Mortality associated with bevacizumab intravitreal injections in age-related macular degeneration patients after acute myocardial infarct: a retrospective population-based survival analysis

Joel Hanhart, Doron S. Comaneshter, Yossi Freier-Dror, Shlomo Vinker

Research output: Contribution to journalArticlepeer-review

Abstract

Background: Intraocular injections of antivascular endothelial growth factor (VEGF) agents are currently the main therapy in age-related macular degeneration (AMD). The safety of bevacizumab, an anti-VEGF compound frequently delivered off label, is debated, particularly for high-group risks. We aim to analyze the mortality associated with intravitreal injections of bevacizumab for AMD in patients previously diagnosed with acute myocardial infarct (MI). Methods: In a national database, we identified bevacizumab-treated AMD patients with a diagnosis of MI prior to their first bevacizumab injection, delivered between September 2008 and October 2014 (n = 2100). We then generated sub-groups of patients treated within 3 months (n = 11), 6 months (n = 24), 12 months (n = 52), and 24 months (n = 124) after MI. Those patients were compared to age- and gender-matched members that had a MI at the same time and had never been exposed to anti-VEGF. Survival analysis was performed using propensity score-adjusted Cox regression. Results: Bevacizumab-treated patients were slightly and insignificantly older than controls (mean age 83.25 vs 83.19 year, P =.75). Gender distribution was similar. In a Cox regression adjusted with propensity score, the following differences in mortality were found: within 3 months between MI and initiation of bevacizumab treatment, OR = 6.22 (95% C.I 1.08–35.97, P <.05); within 6 months, OR = 2.37 (95% C.I 0.93–6.02, P =.071); within 12 months, OR = 3.00 (95% C.I 1.44–6.28, P <.01); within 24 months after MI, OR = 2.24 (95% C.I 1.35–3.70, P <.01); and MI any time prior to first bevacizumab injection, OR = 1.71 (95% C.I 1.53–1.92, P <.001). Conclusions: We report increased mortality associated with the use of intravitreal bevacizumab in AMD patients after MI, compared to age- and gender-matched post-MI patients with no exposure to any anti-VEGF agent. Caution should be taken while offering bevacizumab to AMD patients after MI.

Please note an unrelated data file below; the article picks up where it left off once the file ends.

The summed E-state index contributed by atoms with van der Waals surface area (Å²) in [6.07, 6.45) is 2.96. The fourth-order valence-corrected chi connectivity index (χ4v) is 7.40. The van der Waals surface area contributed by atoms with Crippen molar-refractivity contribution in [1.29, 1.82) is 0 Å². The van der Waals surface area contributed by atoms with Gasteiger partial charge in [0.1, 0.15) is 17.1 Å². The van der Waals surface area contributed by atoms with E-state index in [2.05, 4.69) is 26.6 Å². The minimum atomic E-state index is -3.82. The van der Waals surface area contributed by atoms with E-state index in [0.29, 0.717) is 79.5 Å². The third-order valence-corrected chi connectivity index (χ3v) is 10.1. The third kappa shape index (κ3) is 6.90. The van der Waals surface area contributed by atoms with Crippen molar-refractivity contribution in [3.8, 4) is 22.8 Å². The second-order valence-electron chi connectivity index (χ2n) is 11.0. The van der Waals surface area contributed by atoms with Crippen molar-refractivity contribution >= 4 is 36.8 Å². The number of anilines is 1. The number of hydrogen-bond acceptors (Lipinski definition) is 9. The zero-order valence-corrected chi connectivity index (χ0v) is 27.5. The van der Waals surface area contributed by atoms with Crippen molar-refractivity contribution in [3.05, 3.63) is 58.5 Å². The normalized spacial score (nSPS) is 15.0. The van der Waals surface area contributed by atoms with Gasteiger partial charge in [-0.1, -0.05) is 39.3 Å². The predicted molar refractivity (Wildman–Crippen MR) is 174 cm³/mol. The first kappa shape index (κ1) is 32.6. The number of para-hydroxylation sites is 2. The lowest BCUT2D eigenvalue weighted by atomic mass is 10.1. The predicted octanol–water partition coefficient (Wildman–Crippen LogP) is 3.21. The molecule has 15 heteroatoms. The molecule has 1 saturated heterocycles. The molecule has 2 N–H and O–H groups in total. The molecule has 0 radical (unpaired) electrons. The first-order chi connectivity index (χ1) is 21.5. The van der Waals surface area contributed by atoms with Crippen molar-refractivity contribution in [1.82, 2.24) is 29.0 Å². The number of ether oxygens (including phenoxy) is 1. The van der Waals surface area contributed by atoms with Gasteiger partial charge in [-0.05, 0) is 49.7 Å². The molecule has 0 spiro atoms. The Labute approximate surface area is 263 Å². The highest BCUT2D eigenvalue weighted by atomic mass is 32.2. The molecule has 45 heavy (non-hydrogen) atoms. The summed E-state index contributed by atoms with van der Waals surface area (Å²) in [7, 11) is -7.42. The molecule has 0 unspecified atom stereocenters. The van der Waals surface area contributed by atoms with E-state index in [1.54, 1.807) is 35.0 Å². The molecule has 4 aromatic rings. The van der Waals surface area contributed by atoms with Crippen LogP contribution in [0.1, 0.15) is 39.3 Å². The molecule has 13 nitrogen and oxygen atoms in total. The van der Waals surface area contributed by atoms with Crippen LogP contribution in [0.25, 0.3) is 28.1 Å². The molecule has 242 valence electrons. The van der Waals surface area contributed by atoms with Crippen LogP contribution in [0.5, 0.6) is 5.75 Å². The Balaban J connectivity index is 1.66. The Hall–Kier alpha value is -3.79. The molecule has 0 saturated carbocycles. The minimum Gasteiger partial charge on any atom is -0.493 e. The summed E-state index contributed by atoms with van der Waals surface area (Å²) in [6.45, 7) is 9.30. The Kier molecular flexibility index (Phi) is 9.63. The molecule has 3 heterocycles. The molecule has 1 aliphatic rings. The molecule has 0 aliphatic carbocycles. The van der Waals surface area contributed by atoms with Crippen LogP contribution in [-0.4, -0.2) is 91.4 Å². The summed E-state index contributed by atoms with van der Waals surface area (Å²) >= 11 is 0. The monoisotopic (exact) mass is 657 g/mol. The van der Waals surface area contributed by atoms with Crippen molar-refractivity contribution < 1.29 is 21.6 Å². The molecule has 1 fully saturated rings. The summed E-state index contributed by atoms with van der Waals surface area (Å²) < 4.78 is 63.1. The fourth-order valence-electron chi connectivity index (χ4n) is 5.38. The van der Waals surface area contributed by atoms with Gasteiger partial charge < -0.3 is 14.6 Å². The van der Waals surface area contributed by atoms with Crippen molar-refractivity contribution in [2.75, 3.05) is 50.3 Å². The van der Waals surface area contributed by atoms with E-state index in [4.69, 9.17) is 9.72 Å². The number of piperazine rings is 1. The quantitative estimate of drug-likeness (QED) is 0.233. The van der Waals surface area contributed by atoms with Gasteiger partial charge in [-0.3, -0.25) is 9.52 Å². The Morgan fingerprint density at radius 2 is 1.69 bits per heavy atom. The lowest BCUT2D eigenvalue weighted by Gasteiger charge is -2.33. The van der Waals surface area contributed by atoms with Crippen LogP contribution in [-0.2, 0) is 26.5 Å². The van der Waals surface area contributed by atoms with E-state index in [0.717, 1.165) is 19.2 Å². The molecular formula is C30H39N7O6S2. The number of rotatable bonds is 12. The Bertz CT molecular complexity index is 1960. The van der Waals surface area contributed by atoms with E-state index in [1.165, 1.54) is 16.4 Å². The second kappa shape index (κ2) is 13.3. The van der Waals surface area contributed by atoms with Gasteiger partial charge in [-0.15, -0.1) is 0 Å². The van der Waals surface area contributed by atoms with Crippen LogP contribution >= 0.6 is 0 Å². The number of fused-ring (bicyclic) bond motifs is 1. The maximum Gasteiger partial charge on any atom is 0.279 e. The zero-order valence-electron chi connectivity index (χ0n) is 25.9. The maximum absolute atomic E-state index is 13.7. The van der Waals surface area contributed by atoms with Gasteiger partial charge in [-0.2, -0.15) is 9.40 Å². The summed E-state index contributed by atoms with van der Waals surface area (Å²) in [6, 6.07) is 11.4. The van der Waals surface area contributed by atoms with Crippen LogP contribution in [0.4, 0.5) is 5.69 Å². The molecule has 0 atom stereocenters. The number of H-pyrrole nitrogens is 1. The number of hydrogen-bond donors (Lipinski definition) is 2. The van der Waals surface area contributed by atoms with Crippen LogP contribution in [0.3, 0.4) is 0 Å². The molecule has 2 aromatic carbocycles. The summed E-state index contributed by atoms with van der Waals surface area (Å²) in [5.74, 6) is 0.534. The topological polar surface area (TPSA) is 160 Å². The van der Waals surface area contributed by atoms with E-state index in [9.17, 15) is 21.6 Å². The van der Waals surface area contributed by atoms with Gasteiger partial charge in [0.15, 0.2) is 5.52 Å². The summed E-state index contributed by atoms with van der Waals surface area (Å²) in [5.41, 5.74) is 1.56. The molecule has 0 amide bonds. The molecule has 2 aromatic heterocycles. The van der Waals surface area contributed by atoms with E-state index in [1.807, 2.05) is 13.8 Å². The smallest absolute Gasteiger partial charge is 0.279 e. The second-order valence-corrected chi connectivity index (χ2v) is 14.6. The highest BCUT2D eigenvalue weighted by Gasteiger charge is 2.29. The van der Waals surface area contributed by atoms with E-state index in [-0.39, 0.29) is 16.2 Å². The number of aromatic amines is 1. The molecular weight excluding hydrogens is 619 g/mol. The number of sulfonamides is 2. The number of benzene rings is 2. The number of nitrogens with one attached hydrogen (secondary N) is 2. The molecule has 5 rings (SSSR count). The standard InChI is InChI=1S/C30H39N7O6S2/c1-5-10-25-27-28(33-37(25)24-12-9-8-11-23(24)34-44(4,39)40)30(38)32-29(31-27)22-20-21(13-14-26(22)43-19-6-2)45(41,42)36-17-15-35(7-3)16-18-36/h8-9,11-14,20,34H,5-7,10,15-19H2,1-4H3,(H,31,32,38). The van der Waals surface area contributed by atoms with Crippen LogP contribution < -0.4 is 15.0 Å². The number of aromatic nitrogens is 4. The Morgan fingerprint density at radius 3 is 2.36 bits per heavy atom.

Original languageEnglish
Pages (from-to)651-663
Number of pages13
JournalGraefe's Archive for Clinical and Experimental Ophthalmology
Volume256
Issue number4
DOIs
StatePublished - 1 Apr 2018

Keywords

  • Anti-VEGF
  • Bevacizumab
  • Ischemic heart disease
  • Mortality
  • Myocardial infarct
  • Neovascular AMD
  • Safety

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